Such changes occur only out of a root desire. A personal quality begins with one wanting the quality; in this case wanting what benefits everyone ultimately. Adopting this desire oneself in a situation of conflict makes it more likely that others will do the same, and appreciating another’s point of view expands one’s own picture of salient reality. As we grasp how others regard the issue, our thinking incorporates circumstances that before were closed to us. We might not have penetrated to those corners on our own, but seeing through another’s lenses, we grasp them: “Oh! That’s what you’re saying!” And that tendency carried through to completion produces significant benefit. Economist Beardsley Ruml remarked that “reasonable people always agree when they understand what the other person is talking about.”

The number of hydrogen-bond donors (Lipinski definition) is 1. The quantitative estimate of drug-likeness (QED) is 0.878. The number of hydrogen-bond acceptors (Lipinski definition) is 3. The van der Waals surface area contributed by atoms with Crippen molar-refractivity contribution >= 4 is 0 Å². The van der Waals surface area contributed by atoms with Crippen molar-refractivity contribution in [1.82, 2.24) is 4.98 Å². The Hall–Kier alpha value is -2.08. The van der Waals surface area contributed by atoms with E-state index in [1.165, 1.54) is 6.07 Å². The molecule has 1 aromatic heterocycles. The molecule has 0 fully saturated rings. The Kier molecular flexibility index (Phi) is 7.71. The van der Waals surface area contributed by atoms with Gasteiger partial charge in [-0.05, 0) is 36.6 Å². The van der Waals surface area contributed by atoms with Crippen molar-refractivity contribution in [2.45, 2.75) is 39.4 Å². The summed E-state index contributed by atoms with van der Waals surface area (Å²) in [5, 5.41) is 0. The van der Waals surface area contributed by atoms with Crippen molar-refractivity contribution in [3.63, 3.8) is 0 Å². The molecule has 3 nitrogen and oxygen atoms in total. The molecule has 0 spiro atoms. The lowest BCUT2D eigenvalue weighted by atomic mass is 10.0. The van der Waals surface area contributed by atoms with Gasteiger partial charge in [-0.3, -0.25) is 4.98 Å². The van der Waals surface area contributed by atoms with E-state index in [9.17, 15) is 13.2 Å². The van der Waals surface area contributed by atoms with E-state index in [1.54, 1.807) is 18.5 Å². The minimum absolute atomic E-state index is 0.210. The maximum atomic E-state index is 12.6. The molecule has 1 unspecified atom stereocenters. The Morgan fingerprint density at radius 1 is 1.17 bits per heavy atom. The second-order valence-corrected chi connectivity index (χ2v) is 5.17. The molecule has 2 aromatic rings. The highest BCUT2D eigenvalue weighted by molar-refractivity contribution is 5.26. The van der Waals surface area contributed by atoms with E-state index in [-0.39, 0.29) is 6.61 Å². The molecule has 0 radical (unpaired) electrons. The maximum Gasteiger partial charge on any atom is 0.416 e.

The willingness to appreciate another’s viewpoint is itself an outcome of a yet more basic choice, to relinquish a subjective mind for an objective mind. The difference is not just philosophical and it is not mysterious. The subjective mind is immersed in “how I see it.” Its own priorities are presumed correct, its intuitions regarded as accurate, its values legitimate, and its aims above criticism. Consequently it feels defensive when questioned, blocks out feedback, blames others or conditions for what it causes, fails to appreciate the distorting effect of emotions, and when upset sabotages communications.